All aspects of family life, in one way or another, are covered in an orderly, systematic, and scholarly fashion. This presentation is not meant to be a “definitive work,” but it is one that is quite insightful and complete. It obviously contains input from many sources from around the world, particularly conferences of bishops. It is both homey and scholarly. The work of previous popes on the family—Pius XI, Paul VI, John Paul II, Benedict, as well as Aquinas—is clearly evident. The refrain recurs: the settled tradition of the Church on marriage cannot and will not be changed.

One can quibble about differing points. In #25, the Pope talks about unemployment and its effect on the family, a theme that comes up later. One always has the impression that the Pope thinks that employment is caused by the government, which is, more often than not, a generator of unemployment. In the next section, the issue of sin comes up. It seems that the main “sin” has to do with environment, as if, say, digging coal, or something like that, were the big moral problem. But this document really does not go into these things. I do not recall the word “periphery” even being mentioned.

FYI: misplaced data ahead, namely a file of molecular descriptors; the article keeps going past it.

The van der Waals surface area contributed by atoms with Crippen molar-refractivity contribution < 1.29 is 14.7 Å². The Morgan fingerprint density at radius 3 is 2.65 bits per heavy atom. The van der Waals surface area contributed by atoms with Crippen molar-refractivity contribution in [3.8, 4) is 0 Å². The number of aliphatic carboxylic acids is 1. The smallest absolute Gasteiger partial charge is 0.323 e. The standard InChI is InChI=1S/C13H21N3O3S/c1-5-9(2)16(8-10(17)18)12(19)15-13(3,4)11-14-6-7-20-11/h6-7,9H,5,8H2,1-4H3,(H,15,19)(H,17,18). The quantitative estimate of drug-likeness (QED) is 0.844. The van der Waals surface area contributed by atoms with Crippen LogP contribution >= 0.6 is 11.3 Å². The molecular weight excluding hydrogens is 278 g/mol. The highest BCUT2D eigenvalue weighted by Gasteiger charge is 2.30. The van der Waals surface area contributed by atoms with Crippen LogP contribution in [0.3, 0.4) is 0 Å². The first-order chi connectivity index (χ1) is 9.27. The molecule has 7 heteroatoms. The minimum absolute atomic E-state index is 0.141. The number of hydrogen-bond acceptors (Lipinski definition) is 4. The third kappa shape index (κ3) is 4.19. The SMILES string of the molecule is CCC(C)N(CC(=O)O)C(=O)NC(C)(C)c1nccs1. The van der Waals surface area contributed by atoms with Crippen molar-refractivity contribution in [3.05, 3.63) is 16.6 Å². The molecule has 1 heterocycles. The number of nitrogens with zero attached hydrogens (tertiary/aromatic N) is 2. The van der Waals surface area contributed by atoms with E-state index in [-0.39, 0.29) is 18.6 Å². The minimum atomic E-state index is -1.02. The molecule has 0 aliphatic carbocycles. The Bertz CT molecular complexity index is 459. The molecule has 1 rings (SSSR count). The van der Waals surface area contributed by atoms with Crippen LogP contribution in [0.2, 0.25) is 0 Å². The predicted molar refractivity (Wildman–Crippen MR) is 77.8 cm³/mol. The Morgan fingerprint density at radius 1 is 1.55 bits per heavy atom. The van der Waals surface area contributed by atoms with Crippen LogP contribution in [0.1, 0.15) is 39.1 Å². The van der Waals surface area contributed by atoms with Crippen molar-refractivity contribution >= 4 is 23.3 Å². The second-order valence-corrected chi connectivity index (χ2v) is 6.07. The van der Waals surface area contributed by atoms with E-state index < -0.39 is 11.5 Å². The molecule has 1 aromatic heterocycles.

The emphasis is on the family—what it is, what makes it work or not work, how it is related to Christ. It has many tender and moving reflections on family and marital life. We might have hoped for a shorter document with more succinct points, but, as I read it, we would, in a shorter document, miss something that obviously came out of the synod about the real issues of family life. The document bears leisurely reading wherein each point can be appreciated and reflected upon.